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Br J Psychiatry. 2013 Aug;203(2):126-31. doi: 10.1192/bjp.bp.113.126649. Epub 2013 Jun 20.

Effectiveness of the Mindfulness in Schools Programme: non-randomised controlled feasibility study.

Author information

  • 1University of Exeter, Exeter; Richard Burnett, MA, UK. w.kuyken@exeter.ac.uk

Abstract

BACKGROUND:

Mindfulness-based approaches for adults are effective at enhancing mental health, but few controlled trials have evaluated their effectiveness among young people.

AIMS:

To assess the acceptability and efficacy of a schools-based universal mindfulness intervention to enhance mental health and well-being.

METHOD:

A total of 522 young people aged 12-16 in 12 secondary schools either participated in the Mindfulness in Schools Programme (intervention) or took part in the usual school curriculum (control).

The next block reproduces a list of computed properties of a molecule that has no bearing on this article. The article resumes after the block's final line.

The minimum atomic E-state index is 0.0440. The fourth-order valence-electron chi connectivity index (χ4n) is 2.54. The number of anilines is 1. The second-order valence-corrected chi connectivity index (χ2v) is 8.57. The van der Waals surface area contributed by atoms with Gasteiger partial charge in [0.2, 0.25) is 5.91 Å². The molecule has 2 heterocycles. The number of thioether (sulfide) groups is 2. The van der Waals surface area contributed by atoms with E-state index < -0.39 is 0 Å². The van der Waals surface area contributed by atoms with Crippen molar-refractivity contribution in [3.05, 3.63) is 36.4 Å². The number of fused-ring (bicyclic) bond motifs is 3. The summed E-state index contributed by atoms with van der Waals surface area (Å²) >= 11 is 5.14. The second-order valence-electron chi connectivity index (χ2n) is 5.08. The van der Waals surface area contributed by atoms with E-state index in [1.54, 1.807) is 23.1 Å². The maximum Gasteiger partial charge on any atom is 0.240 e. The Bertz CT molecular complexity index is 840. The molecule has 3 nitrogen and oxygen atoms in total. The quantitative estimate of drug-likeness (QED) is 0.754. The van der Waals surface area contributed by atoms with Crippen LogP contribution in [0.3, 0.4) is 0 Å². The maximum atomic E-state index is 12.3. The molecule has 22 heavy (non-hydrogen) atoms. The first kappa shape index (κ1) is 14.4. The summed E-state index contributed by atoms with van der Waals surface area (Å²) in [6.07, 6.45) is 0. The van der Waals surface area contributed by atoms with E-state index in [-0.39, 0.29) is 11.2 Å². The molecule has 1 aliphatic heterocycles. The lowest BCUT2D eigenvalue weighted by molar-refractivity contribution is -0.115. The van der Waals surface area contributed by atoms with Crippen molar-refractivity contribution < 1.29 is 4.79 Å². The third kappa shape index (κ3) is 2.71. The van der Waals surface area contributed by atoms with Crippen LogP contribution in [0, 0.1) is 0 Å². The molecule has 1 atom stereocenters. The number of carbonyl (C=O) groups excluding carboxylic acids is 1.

RESULTS:

Rates of acceptability were high. Relative to the controls, and after adjusting for baseline imbalances, children who participated in the intervention reported fewer depressive symptoms post-treatment (P = 0.004) and at follow-up (P = 0.005) and lower stress (P = 0.05) and greater well-being (P = 0.05) at follow-up. The degree to which students in the intervention group practised the mindfulness skills was associated with better well-being (P<0.001) and less stress (P = 0.03) at 3-month follow-up.

CONCLUSIONS:

The findings provide promising evidence of the programme's acceptability and efficacy.

PMID:
23787061
[PubMed - indexed for MEDLINE]
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